The 6th Namibian Parliament has hardly been in session for a couple of days and the first and next thing one hears is a plea from some of the honourables that they be provided with accommodation, as if they are the wretched of the Namibian world who have been shelter-less.
A plea and a cry that has got nothing to do with the plight of those they are meant to serve but with their own welfare and interest. What a beginning?
Of course, there’s nothing wrong for the honourables to be and show their own concerns with their own welfares. Nor would one wish to see their respectable representatives wallowing in unbearable social and economic conditions that would ultimately mitigate against them properly, effectively, dedicatedly and unselfishly serving their people as they should. One would really have an understanding for the genuine plight, of especially new members from outside Windhoek, who may not have the necessary wherewithal to provide self with accommodation. More so, in view of the fact that being newcomers to Windhoek, in terms of habitation, they may genuinely not have the necessary wherewithal for accommodation.
In fact, ordinarily, Parliament should have – based on the experience of the plight of previous honourables in this regard – envisaged such a situation and to have made the necessary contingencies regarding accommodating the needy new members until they can find their feet on the ground in Windhoek, be it in terms of accommodation or otherwise. Other than this, ordinarily housing should not be a matter for the State, particularly not for those, like the honourables, who can provide for self in this regard based on the level of their remunerations.
Certainly, compared to many other wretched in society, members of parliament can afford housing. I am not talking about palaces but a place one can call a home and that can provide for the basics, in terms of shelter. Anything above and beyond this surely must be the choice and sole responsibility of any honourable as much housing oneself is the responsibility of each resident in any given city or town, hence the makeshift shelters that have been mushrooming in Namibia.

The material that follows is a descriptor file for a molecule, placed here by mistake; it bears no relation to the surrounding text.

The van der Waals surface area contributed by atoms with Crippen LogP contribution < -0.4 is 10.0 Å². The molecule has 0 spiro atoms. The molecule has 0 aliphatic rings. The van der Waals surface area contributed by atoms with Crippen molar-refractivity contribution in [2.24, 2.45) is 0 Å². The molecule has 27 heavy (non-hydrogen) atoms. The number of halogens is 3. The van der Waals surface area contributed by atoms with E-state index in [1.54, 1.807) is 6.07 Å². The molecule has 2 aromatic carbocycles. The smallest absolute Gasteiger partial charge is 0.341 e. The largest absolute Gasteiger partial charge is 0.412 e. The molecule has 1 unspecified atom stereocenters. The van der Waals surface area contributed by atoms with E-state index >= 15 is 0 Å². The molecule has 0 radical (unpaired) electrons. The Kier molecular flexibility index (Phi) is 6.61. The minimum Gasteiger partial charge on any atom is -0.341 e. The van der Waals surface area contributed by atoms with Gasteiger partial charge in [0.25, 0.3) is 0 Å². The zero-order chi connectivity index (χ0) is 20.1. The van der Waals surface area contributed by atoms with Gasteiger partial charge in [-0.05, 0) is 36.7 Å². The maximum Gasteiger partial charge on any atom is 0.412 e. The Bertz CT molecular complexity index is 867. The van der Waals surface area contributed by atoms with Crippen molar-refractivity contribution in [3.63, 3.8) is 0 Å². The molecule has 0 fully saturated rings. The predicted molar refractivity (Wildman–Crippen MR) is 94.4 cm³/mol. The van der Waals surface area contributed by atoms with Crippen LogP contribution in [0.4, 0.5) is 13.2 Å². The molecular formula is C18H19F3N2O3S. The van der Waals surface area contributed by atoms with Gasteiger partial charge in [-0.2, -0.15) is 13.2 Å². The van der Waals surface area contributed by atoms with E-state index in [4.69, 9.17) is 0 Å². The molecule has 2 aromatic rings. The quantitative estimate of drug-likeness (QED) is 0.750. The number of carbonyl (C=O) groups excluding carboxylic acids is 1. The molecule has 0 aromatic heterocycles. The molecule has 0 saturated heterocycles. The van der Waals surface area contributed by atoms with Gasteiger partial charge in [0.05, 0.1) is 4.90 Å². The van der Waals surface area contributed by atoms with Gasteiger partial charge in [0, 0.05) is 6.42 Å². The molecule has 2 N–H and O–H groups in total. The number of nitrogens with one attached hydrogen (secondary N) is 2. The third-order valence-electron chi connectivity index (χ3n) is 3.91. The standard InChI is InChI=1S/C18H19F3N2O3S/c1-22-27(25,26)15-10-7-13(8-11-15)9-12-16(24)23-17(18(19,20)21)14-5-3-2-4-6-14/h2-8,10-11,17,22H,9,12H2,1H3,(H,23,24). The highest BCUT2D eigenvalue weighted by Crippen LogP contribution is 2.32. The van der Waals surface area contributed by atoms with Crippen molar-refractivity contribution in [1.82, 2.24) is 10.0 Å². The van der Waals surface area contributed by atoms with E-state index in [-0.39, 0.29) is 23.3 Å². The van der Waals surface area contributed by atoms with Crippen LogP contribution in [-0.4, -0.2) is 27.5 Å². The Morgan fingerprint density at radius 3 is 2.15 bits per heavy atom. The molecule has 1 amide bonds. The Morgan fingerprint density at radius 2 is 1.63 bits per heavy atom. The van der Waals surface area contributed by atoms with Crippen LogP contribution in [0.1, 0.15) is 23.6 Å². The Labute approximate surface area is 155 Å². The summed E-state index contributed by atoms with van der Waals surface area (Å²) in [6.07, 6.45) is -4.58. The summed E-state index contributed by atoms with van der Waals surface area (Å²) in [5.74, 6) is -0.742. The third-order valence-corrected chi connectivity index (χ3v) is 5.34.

If housing has been an individual responsibility, to the extent that most members of society have been providing for self, one would not understand why the populace has now got to bear the brunt of such a responsibility of providing for members of parliament while they themselves have been largely left to provide and fend for self in this regard?
But there is an understanding and difference between deserving members in this regard, and those who may just want to jump on just another gravy train and start trumpeting the feathering of their own nests, hardly days before they have been in the august house. It is even disturbing that some of those joining the chorus and generally seen to be feathering their own nests, have been in parliament for years and in the intervening period must have been able to provide for self.
Simply speaking, there are equally deserving servants of the people, more deserving rather than our honourables who seem quick in being inward-looking and egoistic. One needs look no further in the case of those who may be more deserving in this regard than at the members of our uniformed forces, especially the police and army, as well as teachers.
No one can deny the fact that in terms of accommodation, these important servants of the people, have really been on the sharper end of the skyrocketing housing prices in the market that Namibia has been experiencing over the years.
The honourables must have had the audacity of the compassion at this early stage of their tour of duty, and as the voices of the downtrodden, to have to start showing that they are indeed in the august house to advance and champion the concerns and plight of the poor and not seem to be feathering their own nests. If this is a taste of the things to come, this then does not auger well for those referred to as poor.